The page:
October 6, 2022
The new sandwich assembly for the outboard well deck was ready for final shaping. After “unmolding” the part and exposing the flat, if slightly textured from the molding medium (i.e. plastic sheeting), I roughed out the position of the template on the bottom side of the piece, making some reference marks, then used those marks to position the template properly on the top face of the part so I could cut out the shape as required. I fine-tuned the piece as needed till it fit appropriately in the opening on the boat, resting on the temporary wooden cleats. The large gaps at the corners of the bowed forward sections would be filled and tabbed over later as part of the final installation; I didn’t extend the flat panel into these areas as doing so would have prohibited installation of the panel in the space.
Later, I lightly sanded both sides of the new panel, focusing on the top surface to remove the smooth, shiny texture and prepare it for additional work before and during installation. The level, placed flat on the underpinnings of the main deck forward of the cutout, shows roughly the angled pitch of the new panel towards the transom, with approximately 3/4″ – 1″ of pitch over the three-foot length of the panel. Final installation of the panel would happen soon, but not before I wrapped up some work in and around the area soon to be covered over.
Meanwhile, I picked up again on the fuel tank hatch, turning to the second side, where I opened up the bottom skin as needed around the fastener locations to expose and remove wet or damaged core back to sound material at each spot.
Afterwards, I ground small tapered areas around each repair, cleaned up the exposed laminate, and lightly sanded the gelcoated underside of the hatch to prepare for rebuilding and refinishing.
I cut open the underside of the livewell hatch, choosing an initial cut area that I thought seemed large enough to encompass all the damage. Later, I slightly expanded the cut on the ends to access all of the wet and blackened core at the perimeter. After removing all the core in the exposed area, I prepared the surface for new core and fiberglass in the usual way, including boring out the underside of the hinge screw holes to eliminate future core worries there once the hatch was reinstalled.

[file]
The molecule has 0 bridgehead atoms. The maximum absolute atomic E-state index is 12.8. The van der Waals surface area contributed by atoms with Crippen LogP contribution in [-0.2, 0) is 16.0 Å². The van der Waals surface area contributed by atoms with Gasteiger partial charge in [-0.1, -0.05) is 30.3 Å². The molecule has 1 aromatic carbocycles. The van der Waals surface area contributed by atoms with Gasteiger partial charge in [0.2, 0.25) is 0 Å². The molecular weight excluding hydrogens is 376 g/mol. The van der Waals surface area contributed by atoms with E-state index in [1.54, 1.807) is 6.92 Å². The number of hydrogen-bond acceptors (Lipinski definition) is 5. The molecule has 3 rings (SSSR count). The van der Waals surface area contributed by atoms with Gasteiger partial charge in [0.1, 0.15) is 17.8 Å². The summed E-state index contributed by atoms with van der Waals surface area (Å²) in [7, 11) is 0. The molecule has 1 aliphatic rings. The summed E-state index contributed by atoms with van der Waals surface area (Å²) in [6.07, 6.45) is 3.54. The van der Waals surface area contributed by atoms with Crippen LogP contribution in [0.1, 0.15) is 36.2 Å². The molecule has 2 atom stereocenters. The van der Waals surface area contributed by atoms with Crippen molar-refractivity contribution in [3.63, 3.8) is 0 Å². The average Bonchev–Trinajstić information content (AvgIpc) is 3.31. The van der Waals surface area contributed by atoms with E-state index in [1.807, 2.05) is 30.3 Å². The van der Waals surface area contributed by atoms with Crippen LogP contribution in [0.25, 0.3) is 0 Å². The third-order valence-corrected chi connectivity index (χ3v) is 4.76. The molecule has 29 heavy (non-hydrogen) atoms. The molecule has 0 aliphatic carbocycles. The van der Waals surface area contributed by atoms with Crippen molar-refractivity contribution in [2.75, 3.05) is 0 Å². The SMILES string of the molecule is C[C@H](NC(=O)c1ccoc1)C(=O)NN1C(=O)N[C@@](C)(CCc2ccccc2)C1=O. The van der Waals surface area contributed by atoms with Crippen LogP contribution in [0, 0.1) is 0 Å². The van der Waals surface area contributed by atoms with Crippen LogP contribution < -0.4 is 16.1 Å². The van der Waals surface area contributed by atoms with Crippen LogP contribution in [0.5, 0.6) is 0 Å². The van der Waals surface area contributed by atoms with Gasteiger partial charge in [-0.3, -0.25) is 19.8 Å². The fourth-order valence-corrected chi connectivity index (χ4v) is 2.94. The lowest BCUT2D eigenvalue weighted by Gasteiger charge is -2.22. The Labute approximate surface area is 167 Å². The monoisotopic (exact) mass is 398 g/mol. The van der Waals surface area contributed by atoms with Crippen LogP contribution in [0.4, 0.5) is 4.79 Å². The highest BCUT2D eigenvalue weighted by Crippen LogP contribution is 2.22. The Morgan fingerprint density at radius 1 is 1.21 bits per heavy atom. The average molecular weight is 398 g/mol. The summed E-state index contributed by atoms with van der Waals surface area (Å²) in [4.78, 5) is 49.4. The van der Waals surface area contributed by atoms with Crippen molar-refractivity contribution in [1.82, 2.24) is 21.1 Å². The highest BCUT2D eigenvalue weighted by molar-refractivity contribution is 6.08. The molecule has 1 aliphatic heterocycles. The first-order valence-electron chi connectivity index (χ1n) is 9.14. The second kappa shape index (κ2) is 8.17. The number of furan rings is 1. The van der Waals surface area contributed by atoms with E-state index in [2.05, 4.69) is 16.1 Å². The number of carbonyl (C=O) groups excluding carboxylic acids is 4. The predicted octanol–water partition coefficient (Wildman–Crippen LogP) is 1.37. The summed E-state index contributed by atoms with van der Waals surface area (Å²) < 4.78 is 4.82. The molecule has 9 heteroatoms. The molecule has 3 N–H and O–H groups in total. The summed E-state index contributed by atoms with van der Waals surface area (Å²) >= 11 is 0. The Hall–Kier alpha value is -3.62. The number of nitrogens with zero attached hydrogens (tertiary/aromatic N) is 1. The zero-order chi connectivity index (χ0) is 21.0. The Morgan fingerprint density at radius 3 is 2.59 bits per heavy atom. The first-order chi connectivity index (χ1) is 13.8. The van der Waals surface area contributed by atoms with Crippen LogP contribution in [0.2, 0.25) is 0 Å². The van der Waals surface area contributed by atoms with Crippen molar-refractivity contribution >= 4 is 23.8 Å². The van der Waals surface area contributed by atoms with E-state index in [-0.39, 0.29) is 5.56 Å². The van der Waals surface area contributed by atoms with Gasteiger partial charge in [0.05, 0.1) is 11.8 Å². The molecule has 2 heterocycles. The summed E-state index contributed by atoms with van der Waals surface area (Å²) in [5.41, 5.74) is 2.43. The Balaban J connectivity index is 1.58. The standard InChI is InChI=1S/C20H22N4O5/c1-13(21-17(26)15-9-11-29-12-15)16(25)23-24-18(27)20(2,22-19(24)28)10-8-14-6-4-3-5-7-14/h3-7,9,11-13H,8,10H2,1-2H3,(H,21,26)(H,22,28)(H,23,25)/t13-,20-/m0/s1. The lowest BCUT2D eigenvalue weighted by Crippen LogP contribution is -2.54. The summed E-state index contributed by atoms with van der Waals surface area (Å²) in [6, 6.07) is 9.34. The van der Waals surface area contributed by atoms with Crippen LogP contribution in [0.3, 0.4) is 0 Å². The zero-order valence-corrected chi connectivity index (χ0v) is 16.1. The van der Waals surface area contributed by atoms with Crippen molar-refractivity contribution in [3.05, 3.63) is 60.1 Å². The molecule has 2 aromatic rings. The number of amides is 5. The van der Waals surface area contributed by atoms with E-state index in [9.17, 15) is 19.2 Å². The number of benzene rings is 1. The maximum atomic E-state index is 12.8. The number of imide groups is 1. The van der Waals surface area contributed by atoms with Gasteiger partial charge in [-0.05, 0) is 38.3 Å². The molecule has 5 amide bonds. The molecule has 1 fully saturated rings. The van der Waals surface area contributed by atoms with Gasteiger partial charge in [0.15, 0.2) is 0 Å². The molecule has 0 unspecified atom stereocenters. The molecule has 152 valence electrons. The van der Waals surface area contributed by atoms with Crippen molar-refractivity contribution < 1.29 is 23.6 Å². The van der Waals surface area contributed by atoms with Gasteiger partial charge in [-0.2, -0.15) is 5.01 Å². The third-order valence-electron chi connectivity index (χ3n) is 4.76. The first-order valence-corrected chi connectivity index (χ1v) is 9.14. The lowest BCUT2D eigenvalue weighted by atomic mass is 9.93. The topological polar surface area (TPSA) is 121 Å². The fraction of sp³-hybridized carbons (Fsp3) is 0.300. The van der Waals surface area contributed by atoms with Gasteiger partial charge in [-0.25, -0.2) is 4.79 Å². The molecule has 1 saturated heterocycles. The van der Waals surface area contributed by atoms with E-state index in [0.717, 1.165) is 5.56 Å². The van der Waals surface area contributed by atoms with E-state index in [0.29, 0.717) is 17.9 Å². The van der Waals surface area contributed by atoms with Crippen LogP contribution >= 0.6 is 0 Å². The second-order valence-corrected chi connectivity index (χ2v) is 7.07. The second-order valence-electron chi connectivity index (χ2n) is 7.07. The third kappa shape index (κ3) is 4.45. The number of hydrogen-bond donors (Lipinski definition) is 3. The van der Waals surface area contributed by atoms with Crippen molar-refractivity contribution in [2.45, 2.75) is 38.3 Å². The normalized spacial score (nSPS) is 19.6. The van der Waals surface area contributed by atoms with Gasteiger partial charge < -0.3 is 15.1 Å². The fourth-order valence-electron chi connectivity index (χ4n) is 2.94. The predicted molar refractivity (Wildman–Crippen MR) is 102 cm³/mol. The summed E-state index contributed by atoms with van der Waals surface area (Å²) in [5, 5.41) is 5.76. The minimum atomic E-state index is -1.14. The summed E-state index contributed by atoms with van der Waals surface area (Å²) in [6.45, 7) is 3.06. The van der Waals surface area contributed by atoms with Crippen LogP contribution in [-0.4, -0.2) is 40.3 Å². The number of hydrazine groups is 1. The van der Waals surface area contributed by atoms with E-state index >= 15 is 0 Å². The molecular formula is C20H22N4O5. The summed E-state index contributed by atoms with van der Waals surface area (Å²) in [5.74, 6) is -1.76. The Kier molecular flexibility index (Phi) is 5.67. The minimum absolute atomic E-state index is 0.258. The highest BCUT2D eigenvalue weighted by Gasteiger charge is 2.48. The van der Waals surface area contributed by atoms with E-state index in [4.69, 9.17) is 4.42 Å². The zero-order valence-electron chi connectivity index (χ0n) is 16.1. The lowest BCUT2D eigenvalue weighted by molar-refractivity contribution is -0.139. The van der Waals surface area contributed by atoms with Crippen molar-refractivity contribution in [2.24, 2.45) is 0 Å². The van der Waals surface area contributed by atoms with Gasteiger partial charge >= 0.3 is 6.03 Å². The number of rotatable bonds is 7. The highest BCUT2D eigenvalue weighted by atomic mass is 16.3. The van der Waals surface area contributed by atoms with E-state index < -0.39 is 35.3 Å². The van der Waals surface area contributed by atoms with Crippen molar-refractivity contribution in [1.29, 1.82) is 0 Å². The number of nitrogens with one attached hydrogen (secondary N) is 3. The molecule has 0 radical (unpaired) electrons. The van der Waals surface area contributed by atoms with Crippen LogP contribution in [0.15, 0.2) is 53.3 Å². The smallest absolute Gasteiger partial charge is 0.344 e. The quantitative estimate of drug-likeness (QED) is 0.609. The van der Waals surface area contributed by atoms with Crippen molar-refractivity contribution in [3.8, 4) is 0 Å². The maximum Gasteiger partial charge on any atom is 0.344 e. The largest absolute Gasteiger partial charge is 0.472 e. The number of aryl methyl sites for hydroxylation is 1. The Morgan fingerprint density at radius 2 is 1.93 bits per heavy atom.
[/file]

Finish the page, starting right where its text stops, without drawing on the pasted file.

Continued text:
While I had the sanding tools going, I prepared for patching the now-obsolete engine vent openings on each side of the hull near the transom, and prepared as needed the forward end of the engine room opening for the eventual installation of the new splashwell bulkhead and deck, removing the temporary wooden cleats after marking their top edges for reference. I also scraped out the remaining sound insulation and adhesive from the fiberglass engine room cover/splashwell, and sanded the inside and other surfaces to prepare for installation.
After cleaning up, I made new fiberglass cleats from prefabricated fiberglass panels and installed them with epoxy adhesive in the engine room along the sides, transom, and at the forward end, replacing the wooden versions I’d used for the mockup and templating.
Total time billed on this job today: 6 hours
0600 Weather Observation: 55°, overcast. Forecast for the day: Becoming partly sunny, 72°